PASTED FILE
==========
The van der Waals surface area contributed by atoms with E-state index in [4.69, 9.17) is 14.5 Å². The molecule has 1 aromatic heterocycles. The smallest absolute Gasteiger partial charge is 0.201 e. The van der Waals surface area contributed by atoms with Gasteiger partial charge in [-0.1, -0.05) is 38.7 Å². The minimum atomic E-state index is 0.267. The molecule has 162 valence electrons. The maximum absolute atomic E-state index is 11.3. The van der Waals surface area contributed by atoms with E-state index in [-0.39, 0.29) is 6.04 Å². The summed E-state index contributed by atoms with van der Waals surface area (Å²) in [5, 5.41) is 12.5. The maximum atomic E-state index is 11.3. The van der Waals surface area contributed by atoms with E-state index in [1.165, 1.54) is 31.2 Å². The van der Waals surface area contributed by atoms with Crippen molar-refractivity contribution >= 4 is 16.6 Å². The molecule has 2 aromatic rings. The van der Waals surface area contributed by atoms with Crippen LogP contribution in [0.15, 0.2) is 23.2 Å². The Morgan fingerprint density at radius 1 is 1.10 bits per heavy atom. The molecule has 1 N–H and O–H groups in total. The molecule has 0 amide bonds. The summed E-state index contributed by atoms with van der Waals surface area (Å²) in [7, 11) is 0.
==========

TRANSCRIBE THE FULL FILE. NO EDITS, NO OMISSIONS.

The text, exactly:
The van der Waals surface area contributed by atoms with E-state index in [4.69, 9.17) is 14.5 Å². The molecule has 1 aromatic heterocycles. The smallest absolute Gasteiger partial charge is 0.201 e. The van der Waals surface area contributed by atoms with Gasteiger partial charge in [-0.1, -0.05) is 38.7 Å². The minimum atomic E-state index is 0.267. The molecule has 162 valence electrons. The maximum absolute atomic E-state index is 11.3. The van der Waals surface area contributed by atoms with E-state index in [-0.39, 0.29) is 6.04 Å². The summed E-state index contributed by atoms with van der Waals surface area (Å²) in [5, 5.41) is 12.5. The maximum atomic E-state index is 11.3. The van der Waals surface area contributed by atoms with E-state index in [1.165, 1.54) is 31.2 Å². The van der Waals surface area contributed by atoms with Crippen molar-refractivity contribution >= 4 is 16.6 Å². The molecule has 2 aromatic rings. The van der Waals surface area contributed by atoms with Crippen LogP contribution in [0.15, 0.2) is 23.2 Å². The Morgan fingerprint density at radius 1 is 1.10 bits per heavy atom. The molecule has 1 N–H and O–H groups in total. The molecule has 0 amide bonds. The summed E-state index contributed by atoms with van der Waals surface area (Å²) in [7, 11) is 0.